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posted by janrinok on Tuesday May 24, @10:12AM   Printer-friendly [Skip to comment(s)]
from the talk-to-me-of-Mendocino dept.

AMD has announced "Mendocino", a mid-range chip for Windows and ChromeOS laptops that will launch in Q4 2022. The Mendocino die has a quad-core Zen 2 CPU and an unspecified amount of RDNA2 graphics cores, and uses LPDDR5 memory. It looks similar if not identical to the Van Gogh chip used in Valve's Steam Deck, except that it uses TSMC's "6nm" process instead of "7nm".

Seeing AMD planning to mint a new Zen 2-based APU in late 2022 is at first blush an unusual announcement, especially since the company is already two generations into mobile Zen 3. But for the low-end market it makes a fair bit of sense. Architecturally, Zen 3's CPU complexes (CCXes) are optimized for 8C designs; when AMD needs fewer cores than that (e.g. Ryzen 3 5400U), they've been using salvaged 8C dies. For Zen 2, on the other hand, the native CCX size is 4, which allows AMD to quickly (and cheaply) design an SoC based on existing IP blocks, as opposed to engineering a proper 4C Zen 3 CCX.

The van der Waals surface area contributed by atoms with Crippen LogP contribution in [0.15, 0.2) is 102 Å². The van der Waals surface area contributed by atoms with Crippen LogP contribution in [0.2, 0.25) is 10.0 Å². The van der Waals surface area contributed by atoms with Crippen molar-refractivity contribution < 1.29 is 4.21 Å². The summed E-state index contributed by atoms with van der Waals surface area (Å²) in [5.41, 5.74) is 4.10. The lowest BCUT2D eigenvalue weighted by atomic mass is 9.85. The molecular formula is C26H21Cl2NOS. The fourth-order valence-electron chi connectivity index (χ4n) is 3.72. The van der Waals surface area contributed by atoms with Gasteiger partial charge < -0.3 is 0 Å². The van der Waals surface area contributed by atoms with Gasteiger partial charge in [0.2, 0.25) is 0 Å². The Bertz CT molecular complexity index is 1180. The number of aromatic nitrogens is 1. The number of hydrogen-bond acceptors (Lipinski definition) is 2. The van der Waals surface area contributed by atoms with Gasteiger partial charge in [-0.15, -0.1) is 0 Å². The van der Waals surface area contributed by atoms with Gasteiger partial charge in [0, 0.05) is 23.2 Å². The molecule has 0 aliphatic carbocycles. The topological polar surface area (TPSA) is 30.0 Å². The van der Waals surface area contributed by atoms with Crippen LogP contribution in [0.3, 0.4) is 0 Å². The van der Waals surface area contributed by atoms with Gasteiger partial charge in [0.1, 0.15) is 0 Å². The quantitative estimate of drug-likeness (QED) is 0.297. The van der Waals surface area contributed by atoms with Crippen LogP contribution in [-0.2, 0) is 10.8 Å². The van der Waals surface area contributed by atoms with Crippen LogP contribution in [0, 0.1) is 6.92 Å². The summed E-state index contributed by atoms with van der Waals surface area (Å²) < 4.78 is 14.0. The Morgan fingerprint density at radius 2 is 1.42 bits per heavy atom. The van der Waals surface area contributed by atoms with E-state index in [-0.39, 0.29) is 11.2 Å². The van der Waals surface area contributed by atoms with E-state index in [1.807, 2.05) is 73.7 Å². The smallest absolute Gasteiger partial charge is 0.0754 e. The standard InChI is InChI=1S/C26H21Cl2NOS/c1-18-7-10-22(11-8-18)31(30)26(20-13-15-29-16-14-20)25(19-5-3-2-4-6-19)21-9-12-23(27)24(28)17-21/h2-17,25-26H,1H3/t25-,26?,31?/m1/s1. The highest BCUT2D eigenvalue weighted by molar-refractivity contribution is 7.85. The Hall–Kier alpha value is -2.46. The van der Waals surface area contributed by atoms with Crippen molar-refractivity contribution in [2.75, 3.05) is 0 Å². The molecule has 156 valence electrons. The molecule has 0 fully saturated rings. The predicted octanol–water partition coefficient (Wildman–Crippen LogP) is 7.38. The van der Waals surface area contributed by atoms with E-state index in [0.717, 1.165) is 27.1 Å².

AMD's Ryzen 7000 series of desktop CPUs will launch this fall on a new AM5 socket, with a Land Grid Array (LGA) design. The heat spreader for the CPUs has cutouts on the top for capacitors, while the back is completely covered with pads (not pins like on AM4 CPUs). AM5 CPUs will only use dual-channel DDR5 memory, with no mixed DDR4/DDR5 support like Intel's latest Alder Lake CPUs.

Three new chipsets have been announced for the first AM5 motherboards: X670E (the 'E' is for "Extreme"), X670, and B650. These are differentiated primarily by the guaranteed level of support for PCIe 5.0 devices. X670E should support up to two PCIe 5.0 graphics card slots and multiple PCIe 5.0 SSDs, whereas B650 may only support a single PCIe 5.0 SSD, using PCIe 3/4 elsewhere. PCIe 5.0 x4 supports theoretical sequential read speeds of 16 GB/s, with SSDs in the real world likely reaching 14 GB/s.